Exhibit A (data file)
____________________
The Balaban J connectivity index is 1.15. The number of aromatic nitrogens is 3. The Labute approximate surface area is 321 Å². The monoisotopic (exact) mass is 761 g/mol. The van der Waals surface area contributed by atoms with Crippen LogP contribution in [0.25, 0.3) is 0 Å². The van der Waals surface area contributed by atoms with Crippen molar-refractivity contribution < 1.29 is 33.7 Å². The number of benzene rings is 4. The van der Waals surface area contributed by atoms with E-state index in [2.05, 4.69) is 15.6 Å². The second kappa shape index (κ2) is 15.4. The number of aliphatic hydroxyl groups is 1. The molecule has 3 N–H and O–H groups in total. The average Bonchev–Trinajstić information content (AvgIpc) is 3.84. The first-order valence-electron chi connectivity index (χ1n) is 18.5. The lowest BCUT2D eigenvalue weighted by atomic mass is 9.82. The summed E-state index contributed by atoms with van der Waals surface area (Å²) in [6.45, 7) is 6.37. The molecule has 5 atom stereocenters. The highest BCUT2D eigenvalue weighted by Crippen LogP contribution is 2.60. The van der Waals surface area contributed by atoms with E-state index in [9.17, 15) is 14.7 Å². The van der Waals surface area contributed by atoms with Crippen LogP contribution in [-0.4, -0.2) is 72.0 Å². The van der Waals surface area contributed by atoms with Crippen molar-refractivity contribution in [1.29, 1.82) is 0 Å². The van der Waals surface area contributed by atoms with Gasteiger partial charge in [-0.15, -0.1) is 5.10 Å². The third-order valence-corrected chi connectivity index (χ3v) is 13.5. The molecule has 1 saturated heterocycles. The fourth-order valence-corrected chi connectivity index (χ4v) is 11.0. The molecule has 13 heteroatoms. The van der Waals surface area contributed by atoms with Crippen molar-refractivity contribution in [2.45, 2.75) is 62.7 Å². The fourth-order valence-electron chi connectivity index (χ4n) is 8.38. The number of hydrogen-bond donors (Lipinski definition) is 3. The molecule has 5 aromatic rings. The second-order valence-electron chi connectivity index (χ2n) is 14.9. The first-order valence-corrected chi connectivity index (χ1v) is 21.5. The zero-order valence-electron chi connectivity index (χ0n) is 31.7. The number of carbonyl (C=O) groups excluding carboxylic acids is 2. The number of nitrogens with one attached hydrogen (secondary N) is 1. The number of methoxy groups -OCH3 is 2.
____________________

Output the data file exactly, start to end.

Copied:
The Balaban J connectivity index is 1.15. The number of aromatic nitrogens is 3. The Labute approximate surface area is 321 Å². The monoisotopic (exact) mass is 761 g/mol. The van der Waals surface area contributed by atoms with Crippen LogP contribution in [0.25, 0.3) is 0 Å². The van der Waals surface area contributed by atoms with Crippen molar-refractivity contribution < 1.29 is 33.7 Å². The number of benzene rings is 4. The van der Waals surface area contributed by atoms with E-state index in [2.05, 4.69) is 15.6 Å². The second kappa shape index (κ2) is 15.4. The number of aliphatic hydroxyl groups is 1. The molecule has 3 N–H and O–H groups in total. The average Bonchev–Trinajstić information content (AvgIpc) is 3.84. The first-order valence-electron chi connectivity index (χ1n) is 18.5. The lowest BCUT2D eigenvalue weighted by atomic mass is 9.82. The summed E-state index contributed by atoms with van der Waals surface area (Å²) in [6.45, 7) is 6.37. The molecule has 5 atom stereocenters. The highest BCUT2D eigenvalue weighted by Crippen LogP contribution is 2.60. The van der Waals surface area contributed by atoms with E-state index in [9.17, 15) is 14.7 Å². The van der Waals surface area contributed by atoms with Crippen LogP contribution in [-0.4, -0.2) is 72.0 Å². The van der Waals surface area contributed by atoms with Crippen molar-refractivity contribution in [1.29, 1.82) is 0 Å². The van der Waals surface area contributed by atoms with Gasteiger partial charge in [-0.15, -0.1) is 5.10 Å². The third-order valence-corrected chi connectivity index (χ3v) is 13.5. The molecule has 1 saturated heterocycles. The fourth-order valence-corrected chi connectivity index (χ4v) is 11.0. The molecule has 13 heteroatoms. The van der Waals surface area contributed by atoms with Crippen molar-refractivity contribution in [2.45, 2.75) is 62.7 Å². The fourth-order valence-electron chi connectivity index (χ4n) is 8.38. The number of hydrogen-bond donors (Lipinski definition) is 3. The molecule has 5 aromatic rings. The second-order valence-electron chi connectivity index (χ2n) is 14.9. The first-order valence-corrected chi connectivity index (χ1v) is 21.5. The zero-order valence-electron chi connectivity index (χ0n) is 31.7. The number of carbonyl (C=O) groups excluding carboxylic acids is 2. The number of nitrogens with one attached hydrogen (secondary N) is 1. The number of methoxy groups -OCH3 is 2.